The economic importance of the Asia-Pacific region cannot be overstated. The region accounts for nearly 60 percent of global gross domestic product, and roughly 50 percent of international trade. Forecasts expect approximately half of the world’s $22 trillion in economic growth over the next five years to be in Asia.
Unless the United States acts, however, U.S. workers face the prospect of being locked-out of this dynamic region. In the late 1980s, then-Secretary of State James Baker warned not to allow a “line to be drawn down the middle of the Pacific.” Recently, as Asian countries have aggressively pursued trade agreements among themselves, that line is being drawn. By one estimate, 180 of these agreements are currently in force, 20 are awaiting implementation, and 70 are being negotiated. It's no coincidence that U.S. share of exports to Asia has declined by over 10 percent in the last decade. Indeed, the U.S. is party to only three free trade agreements in Asia.
Faced with a lock out, the Bush and Obama Administrations have backed the TPP. Taken together, TPP countries represent our fifth-largest trading partner. If Japan were added, the bloc would represent over one-third of global GDP. Other countries want in. The preeminent trading bloc in the world’s fastest growing region offers the United States considerable economic benefits, but diplomatic and strategic benefits too.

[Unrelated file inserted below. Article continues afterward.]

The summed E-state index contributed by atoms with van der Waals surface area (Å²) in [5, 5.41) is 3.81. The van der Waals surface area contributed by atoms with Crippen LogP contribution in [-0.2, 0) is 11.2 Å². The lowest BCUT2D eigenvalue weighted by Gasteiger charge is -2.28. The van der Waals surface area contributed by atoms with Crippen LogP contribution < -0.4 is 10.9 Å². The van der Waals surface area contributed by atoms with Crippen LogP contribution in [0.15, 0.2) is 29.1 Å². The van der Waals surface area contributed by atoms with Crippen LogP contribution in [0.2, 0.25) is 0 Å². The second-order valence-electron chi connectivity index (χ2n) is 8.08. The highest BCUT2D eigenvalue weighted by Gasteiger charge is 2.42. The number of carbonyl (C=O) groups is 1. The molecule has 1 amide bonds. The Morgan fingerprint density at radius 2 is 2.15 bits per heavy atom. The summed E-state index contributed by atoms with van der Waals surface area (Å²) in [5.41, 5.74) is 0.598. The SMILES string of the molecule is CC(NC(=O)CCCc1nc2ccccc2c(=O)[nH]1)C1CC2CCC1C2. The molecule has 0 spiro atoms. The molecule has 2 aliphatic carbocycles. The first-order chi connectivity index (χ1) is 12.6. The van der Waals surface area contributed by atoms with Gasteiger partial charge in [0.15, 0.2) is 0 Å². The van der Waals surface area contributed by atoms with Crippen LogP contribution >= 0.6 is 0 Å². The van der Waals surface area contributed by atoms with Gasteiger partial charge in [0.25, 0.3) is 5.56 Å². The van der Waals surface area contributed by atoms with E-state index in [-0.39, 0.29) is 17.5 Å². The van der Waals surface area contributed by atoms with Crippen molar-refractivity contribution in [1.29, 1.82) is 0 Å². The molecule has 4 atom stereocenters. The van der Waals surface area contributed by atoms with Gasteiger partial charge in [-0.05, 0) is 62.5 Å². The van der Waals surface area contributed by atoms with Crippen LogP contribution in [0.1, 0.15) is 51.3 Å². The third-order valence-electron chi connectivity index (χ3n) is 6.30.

TPP is ambitious in content. The TPP would contain provisions that go beyond traditional tariff reductions – covering issues of cross-border services, labor, and intellectual property. TPP's diverse countries will have to tackle other issues, such as supply chain management, government procurement and state-owned enterprises. It is tough to see Vietnam’s SOE’s – representing 40 percent of output – being acceptable.
TPP countries aim to reach a final text by year's end. This would require strong White House leadership. To date, this Administration has not requested trade promotion authority, a problem several of our witnesses raise.
The U.S. has placed great importance on TPP. In many respects, it has become more than a trade agreement, being linked to our security and diplomatic goals and prestige in Asia.
Ninety-five percent of the world’s customers live outside the United States. But according to a study on global competitiveness, America ranked a disastrous 121st out of 125 economies in terms of “tariffs faced” by our products overseas. We need to be doing all we can to hammer away at these barriers. TPP must help.